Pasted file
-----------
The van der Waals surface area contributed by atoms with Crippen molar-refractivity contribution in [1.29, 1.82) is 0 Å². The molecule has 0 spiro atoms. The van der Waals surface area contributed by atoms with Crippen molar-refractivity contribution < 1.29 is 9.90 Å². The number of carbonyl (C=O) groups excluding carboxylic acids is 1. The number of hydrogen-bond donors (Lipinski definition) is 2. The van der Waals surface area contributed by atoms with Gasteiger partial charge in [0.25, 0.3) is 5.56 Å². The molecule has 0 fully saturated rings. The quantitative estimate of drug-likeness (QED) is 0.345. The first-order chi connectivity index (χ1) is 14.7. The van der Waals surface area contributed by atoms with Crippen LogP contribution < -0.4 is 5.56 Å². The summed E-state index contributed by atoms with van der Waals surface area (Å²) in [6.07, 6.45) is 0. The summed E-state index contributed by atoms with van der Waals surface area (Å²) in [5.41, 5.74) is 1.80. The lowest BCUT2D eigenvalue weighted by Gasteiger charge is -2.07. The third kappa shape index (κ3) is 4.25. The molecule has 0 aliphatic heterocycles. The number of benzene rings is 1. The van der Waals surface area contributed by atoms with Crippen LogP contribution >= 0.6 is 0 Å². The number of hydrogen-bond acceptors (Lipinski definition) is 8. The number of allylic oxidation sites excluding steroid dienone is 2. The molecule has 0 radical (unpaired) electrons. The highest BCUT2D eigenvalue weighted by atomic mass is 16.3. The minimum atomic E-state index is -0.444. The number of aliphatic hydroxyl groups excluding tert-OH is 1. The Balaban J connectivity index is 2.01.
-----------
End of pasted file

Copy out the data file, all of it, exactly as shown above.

The van der Waals surface area contributed by atoms with Crippen molar-refractivity contribution in [1.29, 1.82) is 0 Å². The molecule has 0 spiro atoms. The van der Waals surface area contributed by atoms with Crippen molar-refractivity contribution < 1.29 is 9.90 Å². The number of carbonyl (C=O) groups excluding carboxylic acids is 1. The number of hydrogen-bond donors (Lipinski definition) is 2. The van der Waals surface area contributed by atoms with Gasteiger partial charge in [0.25, 0.3) is 5.56 Å². The molecule has 0 fully saturated rings. The quantitative estimate of drug-likeness (QED) is 0.345. The first-order chi connectivity index (χ1) is 14.7. The van der Waals surface area contributed by atoms with Crippen LogP contribution < -0.4 is 5.56 Å². The summed E-state index contributed by atoms with van der Waals surface area (Å²) in [6.07, 6.45) is 0. The summed E-state index contributed by atoms with van der Waals surface area (Å²) in [5.41, 5.74) is 1.80. The lowest BCUT2D eigenvalue weighted by Gasteiger charge is -2.07. The third kappa shape index (κ3) is 4.25. The molecule has 0 aliphatic heterocycles. The number of benzene rings is 1. The van der Waals surface area contributed by atoms with Crippen LogP contribution >= 0.6 is 0 Å². The number of hydrogen-bond acceptors (Lipinski definition) is 8. The number of allylic oxidation sites excluding steroid dienone is 2. The molecule has 0 radical (unpaired) electrons. The highest BCUT2D eigenvalue weighted by atomic mass is 16.3. The minimum atomic E-state index is -0.444. The number of aliphatic hydroxyl groups excluding tert-OH is 1. The Balaban J connectivity index is 2.01.